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Charles Ball: "...there never was a Lust/Unlust Records..."
(from Revega Yahoo Group)
"Coming from a film and structuralist perspective, (Ball) was very familiar with Roland Barthes and all that kind of thing. Ball: 'The name Lust/Unlust came from this sort of reading, mostly likely a Lacan text.' (...) Ball had left to start his own production company, which is really what Lust/Unlust was, more than a label as such. Ultimately he let the artists choose the names for their labels so it looked like he had a whole stable of different record labels to his credit.
The first Lust/Unlust release was a Teenage Jesus & the Jerks single; Lydia Lunch called her sub-label Migraine. (While Robin Lee Crutchfield obviously chose Strike (it from the) Records ) (...) But (Lust/Unlust) was ultimately stymied financially by the lack of really strong local support for No Wave.
Ball appears to have been a gifted producer, like Martin Hannett, exploring the potential of the first generation of digital reverbs. Ball: 'It allowed you to do things that you could do before like flanging but go much further with it - you could actually designate a room where the reflections would suddenly become being harmonized - a pitch up above what the original was. When I tried to do a mix I tried to make sure something was changing throughout.' On (the) Mars EP, he used binaural recording, mixed to simulate the spacing of your ears. 'I also added on digital delays and reverbs so there was both the exposed physical space if you were to listen on headphones which sounds uncanily like someone’s behind you or placed somewhere in space, and then all these artificial space and unreal space added by the digital delay. Some of the guitar solos I have on that record are just really extraordinary, it would start like it seemed like you were seeing the amplifier and then suddenly you were in some kind of room or chamber that's psychological.'"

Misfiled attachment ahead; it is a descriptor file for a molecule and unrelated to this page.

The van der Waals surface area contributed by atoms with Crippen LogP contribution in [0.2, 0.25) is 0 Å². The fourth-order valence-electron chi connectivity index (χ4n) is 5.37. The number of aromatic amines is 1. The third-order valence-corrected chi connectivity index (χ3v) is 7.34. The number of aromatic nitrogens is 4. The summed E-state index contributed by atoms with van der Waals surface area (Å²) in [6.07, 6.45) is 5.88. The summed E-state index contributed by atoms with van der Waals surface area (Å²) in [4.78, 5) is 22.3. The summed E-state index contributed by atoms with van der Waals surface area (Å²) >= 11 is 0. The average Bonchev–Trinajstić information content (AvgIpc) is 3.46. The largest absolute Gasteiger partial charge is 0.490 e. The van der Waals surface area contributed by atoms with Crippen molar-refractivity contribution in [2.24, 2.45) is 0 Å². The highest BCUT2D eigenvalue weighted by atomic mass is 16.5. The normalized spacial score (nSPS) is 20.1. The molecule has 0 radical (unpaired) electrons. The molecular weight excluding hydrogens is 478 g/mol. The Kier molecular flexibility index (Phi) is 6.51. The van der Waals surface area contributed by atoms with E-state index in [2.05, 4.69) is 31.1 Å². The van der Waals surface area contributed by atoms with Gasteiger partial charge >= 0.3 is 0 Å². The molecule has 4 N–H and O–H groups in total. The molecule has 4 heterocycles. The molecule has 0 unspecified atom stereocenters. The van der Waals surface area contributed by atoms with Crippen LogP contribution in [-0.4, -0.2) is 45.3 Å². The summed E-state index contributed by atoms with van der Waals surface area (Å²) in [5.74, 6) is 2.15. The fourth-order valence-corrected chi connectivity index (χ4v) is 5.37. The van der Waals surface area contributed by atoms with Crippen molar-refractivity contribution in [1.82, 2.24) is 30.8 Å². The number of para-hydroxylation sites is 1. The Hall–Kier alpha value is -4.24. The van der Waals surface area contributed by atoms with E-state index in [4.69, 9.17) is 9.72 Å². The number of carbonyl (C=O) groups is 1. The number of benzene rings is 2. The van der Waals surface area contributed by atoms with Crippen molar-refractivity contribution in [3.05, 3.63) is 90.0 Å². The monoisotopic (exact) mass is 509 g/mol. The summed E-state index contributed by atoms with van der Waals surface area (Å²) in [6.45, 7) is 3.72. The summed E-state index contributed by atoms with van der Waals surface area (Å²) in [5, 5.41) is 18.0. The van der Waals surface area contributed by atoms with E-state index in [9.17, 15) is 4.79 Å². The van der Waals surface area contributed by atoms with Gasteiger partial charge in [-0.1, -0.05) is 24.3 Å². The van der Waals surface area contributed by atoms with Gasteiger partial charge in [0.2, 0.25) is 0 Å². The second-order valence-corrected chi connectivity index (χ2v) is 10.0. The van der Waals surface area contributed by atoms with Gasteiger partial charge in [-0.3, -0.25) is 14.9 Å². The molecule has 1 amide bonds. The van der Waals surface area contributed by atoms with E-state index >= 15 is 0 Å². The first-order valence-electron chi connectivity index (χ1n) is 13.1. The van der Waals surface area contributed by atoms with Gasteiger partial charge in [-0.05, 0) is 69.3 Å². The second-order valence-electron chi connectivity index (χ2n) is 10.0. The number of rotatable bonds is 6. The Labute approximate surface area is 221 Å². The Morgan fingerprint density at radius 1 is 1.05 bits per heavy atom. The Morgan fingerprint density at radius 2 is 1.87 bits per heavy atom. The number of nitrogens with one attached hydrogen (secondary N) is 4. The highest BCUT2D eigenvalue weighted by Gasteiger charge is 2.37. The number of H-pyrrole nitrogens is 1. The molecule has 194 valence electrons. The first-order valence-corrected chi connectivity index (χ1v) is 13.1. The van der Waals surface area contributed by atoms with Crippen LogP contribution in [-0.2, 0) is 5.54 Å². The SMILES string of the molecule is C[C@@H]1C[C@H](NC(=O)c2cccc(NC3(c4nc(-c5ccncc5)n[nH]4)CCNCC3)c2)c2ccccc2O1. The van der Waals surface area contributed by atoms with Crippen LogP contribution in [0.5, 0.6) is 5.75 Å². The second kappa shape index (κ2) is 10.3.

(from Simon Reynolds - Rip It Up and Start Again, p.52: The Footnotes)
Charles Ball's skillful experimental approach to sound is also reflected in the terminology to be spotted on the label stickers of every Infidelity release which denote the productions having been:
*Digitized *Randomized *Harmonized *Magnetized
Additionally, each Infidelity release has a special sound characterization which reads different for every production and is printed on the labels as well, e.g.:
Martin Rev (JMB-228): Stereo Experience
Dark Day - Exterminating Angel (JMB-229): Enigmatic Stereo
impLOG - Holland Tunnel Dive (JMB-231): Disquieting Stereo
Mars - EP (JMB-232): Biphonic
Jody Harris / Robert Quine - Escape (JMB-236): Stereochain
Jeff & Jane Hudson - World Trade (JMB-243): Cryptogenic Stereo
Jill Kroesen 7" (JMB-747): Stereo Separation
Probably this was a tongue-in-cheek reference to descriptions of novel, "revolutionary" recording techniques from 50es music labels that have been invented in the course of the vinyl sound/stereo universe expanding back then (like "Living Stereo", "New Orthophonic", "Superlaphonic Hifi", "Vitaphonic", "Telesonic Sound", "Micro Cosmic Sound", "Transistorized Stereophonic Sound", "Full Frequency", "Full Spectrum", or simply "True High Fidelity", and even "Ultra High Fidelity").